Commons is in may ways a mirror of enwiki in this regard and it is largely a mess. I don't believe commons has anything to offer us on this front. However, if you feel like fixing up PD tagging, Wikisource appears to have that area well solved.
I did not propose fixing anything else because mission/feature creep stinks, especially when I'll need to get consensus support around something. I hope you don't decide to oppose a good step just because it doesn't cure all ills. :) --Gmaxwell 18:52, 29 March 2007 (UTC)
Complete list of valid tags? Ha. OrphanBot's got a list of 350+ tags and tag patterns, and it still comes up with tags it doesn't recognize on a daily basis. Most of them are redlinks where the user tried to make up a tag, but some of them are real. --Carnildo 18:54, 29 March 2007 (UTC)
Perhaps something pertinent would be to have OrphanBot read new templates that it has never encountered prior, and if they contain the words "fair use" add to the non-free list. Matthew 19:00, 29 March 2007 (UTC)
Except we change the meaning of templates too.. I can't think of any off hand that have switch status with respect to fair use, though I'm pretty sure thats happened too.. For example of a template changing meaning see {{PD-CAGov}}. It's a total mess. My plan is that after approving this change we'd take a list of "fair use" templates (Hopefully Carnildo will post his, mine is outdated and only has ~60... though I can look for all templates that contain the words fair use), then move all of them to their new names leaving redirects in place. Then we can run a bot over all the images to fix them to use the correct names, then we either delete the redirects or change them to deletion notices and protect them. Finally, we have a bot check that all the non-free templates conform to the standards we set, which is much easier because they will all have names beginning with a commons prefix. --Gmaxwell 19:09, 29 March 2007 (UTC)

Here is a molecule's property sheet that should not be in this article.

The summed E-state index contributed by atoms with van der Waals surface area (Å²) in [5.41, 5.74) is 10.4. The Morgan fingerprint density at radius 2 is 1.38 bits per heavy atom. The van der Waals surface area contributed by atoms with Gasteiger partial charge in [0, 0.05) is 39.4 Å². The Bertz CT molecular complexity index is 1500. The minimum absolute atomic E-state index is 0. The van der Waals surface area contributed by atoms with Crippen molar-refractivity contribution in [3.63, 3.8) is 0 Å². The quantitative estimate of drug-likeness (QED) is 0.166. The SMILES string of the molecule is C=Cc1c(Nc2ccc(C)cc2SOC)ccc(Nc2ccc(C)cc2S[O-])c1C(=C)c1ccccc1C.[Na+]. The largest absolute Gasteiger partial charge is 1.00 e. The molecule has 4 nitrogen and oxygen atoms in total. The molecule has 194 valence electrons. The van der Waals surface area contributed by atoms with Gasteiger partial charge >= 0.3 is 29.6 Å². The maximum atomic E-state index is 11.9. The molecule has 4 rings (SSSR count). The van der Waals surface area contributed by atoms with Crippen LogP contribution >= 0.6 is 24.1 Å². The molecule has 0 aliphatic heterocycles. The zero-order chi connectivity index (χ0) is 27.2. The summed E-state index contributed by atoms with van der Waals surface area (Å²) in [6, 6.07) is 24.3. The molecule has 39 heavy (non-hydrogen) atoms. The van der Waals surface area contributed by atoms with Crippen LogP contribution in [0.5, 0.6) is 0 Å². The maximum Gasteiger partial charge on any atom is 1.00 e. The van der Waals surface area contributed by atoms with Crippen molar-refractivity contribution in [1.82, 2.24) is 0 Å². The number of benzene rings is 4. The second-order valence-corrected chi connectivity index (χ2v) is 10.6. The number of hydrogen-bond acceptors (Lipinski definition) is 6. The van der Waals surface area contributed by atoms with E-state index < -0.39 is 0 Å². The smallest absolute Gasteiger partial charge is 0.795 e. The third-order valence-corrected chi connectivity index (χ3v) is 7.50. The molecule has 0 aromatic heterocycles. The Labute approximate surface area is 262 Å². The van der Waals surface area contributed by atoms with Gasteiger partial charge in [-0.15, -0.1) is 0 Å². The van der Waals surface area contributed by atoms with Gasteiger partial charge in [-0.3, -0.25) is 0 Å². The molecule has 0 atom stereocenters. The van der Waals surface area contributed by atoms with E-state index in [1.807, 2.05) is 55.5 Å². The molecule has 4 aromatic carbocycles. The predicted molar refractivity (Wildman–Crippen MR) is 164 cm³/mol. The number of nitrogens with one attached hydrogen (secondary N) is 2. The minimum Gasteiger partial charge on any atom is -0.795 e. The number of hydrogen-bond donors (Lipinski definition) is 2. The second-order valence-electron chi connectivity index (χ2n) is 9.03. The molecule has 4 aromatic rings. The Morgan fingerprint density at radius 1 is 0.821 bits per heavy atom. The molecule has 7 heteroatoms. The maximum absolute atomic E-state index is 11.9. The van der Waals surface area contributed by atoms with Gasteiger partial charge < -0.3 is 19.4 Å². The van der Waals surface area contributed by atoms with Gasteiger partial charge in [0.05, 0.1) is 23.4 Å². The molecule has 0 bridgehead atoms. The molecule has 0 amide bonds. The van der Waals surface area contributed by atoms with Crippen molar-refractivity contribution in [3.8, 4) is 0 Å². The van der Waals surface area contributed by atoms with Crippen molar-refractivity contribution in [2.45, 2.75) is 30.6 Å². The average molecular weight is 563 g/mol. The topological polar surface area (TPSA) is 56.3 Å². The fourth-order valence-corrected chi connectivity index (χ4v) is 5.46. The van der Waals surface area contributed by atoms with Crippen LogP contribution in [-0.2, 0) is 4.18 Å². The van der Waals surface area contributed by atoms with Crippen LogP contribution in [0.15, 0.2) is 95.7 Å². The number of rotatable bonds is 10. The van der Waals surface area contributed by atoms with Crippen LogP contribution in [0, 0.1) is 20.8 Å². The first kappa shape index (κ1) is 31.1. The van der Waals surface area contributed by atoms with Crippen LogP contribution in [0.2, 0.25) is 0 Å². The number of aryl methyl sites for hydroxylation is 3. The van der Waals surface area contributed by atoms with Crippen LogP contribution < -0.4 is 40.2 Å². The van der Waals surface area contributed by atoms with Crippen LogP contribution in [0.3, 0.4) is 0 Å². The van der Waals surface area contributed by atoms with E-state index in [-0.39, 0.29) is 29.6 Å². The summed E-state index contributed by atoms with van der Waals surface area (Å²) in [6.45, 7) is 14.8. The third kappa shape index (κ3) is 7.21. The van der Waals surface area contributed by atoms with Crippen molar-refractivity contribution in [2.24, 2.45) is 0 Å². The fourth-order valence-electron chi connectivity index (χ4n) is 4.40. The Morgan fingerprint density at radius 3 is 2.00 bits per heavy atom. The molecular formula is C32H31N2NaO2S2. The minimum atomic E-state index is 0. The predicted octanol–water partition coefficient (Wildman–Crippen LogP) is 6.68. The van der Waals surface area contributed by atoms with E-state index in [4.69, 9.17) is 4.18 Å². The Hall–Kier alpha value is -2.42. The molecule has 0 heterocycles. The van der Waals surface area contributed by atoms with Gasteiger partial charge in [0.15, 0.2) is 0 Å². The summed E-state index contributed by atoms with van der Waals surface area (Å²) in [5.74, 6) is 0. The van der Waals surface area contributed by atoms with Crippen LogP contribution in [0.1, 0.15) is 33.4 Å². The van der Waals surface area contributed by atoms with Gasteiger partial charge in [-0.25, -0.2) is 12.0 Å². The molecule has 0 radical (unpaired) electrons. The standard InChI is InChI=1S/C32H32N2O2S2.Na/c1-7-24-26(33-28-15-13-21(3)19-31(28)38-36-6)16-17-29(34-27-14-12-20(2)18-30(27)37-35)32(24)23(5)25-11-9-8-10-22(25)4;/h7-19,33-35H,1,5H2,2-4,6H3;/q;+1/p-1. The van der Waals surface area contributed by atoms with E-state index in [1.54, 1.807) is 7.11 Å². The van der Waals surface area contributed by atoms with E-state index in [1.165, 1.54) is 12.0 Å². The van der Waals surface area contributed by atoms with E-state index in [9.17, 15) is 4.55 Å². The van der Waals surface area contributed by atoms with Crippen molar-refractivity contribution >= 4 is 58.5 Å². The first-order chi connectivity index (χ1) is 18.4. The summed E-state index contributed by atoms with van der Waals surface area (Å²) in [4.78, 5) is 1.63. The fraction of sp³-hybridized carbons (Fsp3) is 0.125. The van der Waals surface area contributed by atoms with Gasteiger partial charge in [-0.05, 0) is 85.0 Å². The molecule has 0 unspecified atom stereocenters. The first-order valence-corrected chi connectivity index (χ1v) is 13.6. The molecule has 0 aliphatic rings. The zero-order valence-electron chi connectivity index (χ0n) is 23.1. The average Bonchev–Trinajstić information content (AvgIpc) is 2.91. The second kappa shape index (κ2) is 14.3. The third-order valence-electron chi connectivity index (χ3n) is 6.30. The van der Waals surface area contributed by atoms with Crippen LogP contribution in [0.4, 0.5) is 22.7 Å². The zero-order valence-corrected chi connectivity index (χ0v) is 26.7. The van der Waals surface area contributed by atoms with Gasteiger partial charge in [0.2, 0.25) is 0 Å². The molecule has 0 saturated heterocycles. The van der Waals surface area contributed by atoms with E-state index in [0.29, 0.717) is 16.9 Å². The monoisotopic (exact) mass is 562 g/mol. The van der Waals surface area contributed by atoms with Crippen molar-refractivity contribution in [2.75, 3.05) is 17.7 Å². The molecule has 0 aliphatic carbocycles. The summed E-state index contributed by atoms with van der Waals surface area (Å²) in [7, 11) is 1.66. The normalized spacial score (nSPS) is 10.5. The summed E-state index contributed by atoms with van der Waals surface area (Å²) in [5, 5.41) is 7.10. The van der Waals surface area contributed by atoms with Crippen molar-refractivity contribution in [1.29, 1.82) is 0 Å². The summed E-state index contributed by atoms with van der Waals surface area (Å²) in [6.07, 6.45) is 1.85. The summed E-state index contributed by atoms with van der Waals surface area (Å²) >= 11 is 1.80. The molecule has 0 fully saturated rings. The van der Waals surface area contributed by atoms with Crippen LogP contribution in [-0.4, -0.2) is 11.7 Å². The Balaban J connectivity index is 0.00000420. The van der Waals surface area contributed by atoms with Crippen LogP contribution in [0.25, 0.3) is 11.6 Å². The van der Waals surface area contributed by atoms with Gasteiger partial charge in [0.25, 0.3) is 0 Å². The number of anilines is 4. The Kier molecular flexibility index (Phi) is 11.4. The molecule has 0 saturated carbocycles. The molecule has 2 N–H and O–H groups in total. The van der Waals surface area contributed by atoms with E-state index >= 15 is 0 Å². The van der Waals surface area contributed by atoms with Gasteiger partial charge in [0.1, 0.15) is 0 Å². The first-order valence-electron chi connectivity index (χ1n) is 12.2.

I think leaving a "soft redirect" type thing with an explanation and then protect the old names is the best approach. If we just deleted all the redirects outright it would probably cause a lot of unnessesary confusion and drama. --Sherool (talk) 22:12, 29 March 2007 (UTC)
I'll post my lists, but I'm not sure how useful it will be. OrphanBot's more concerned with tagging and sourcing, so it uses template patterns whenever there are a number of templates with similar names and sourcing requirements. All the logo tags, for example, are recognized using the pattern "*-logo", and are categorized as "no source required". --Carnildo 22:28, 29 March 2007 (UTC)
You're assuming things are neat and tidy, and that everyone behaves well. To get an idea of what OrphanBot sees when processing new uploads, check out User:Carnildo/Things OrphanBot found on image description pages -- it's a list of template-like objects that OrphanBot has found on image description pages -- after I filtered out templates OrphanBot knows about, URLs imitating templates, template transclusion with broken syntax, and approximately 6,000 duplicate reports. --Carnildo 22:28, 29 March 2007 (UTC)
"{{[[Template:used as vandalism on XBox]]}}" At least they were honest? --tjstrf talk 02:01, 30 March 2007 (UTC)
I think getting a list of all the actual templates wouldn't be that hard, accounting for all the crazy things people "tag" their images with is something else entirely. - cohesion 03:43, 30 March 2007 (UTC)

Reviving the discussion

I agree that we need some form of machine readability, at least to easily generate reports about fair use usage, non-article space usage, etc. How about, for the time being, we simply create a null template, Template:Non-free media and add it to every known non-free image copyright tag? I'll go create it and provide a list, and an admin can add 'em in. Be right back. --Iamunknown 04:42, 16 April 2007 (UTC)

Sounds like a good way to spread the effort of finding all of them out among many people. Once thats done the actual transition can be entirely bot driven with only basic human supervision. --Gmaxwell 04:47, 16 April 2007 (UTC)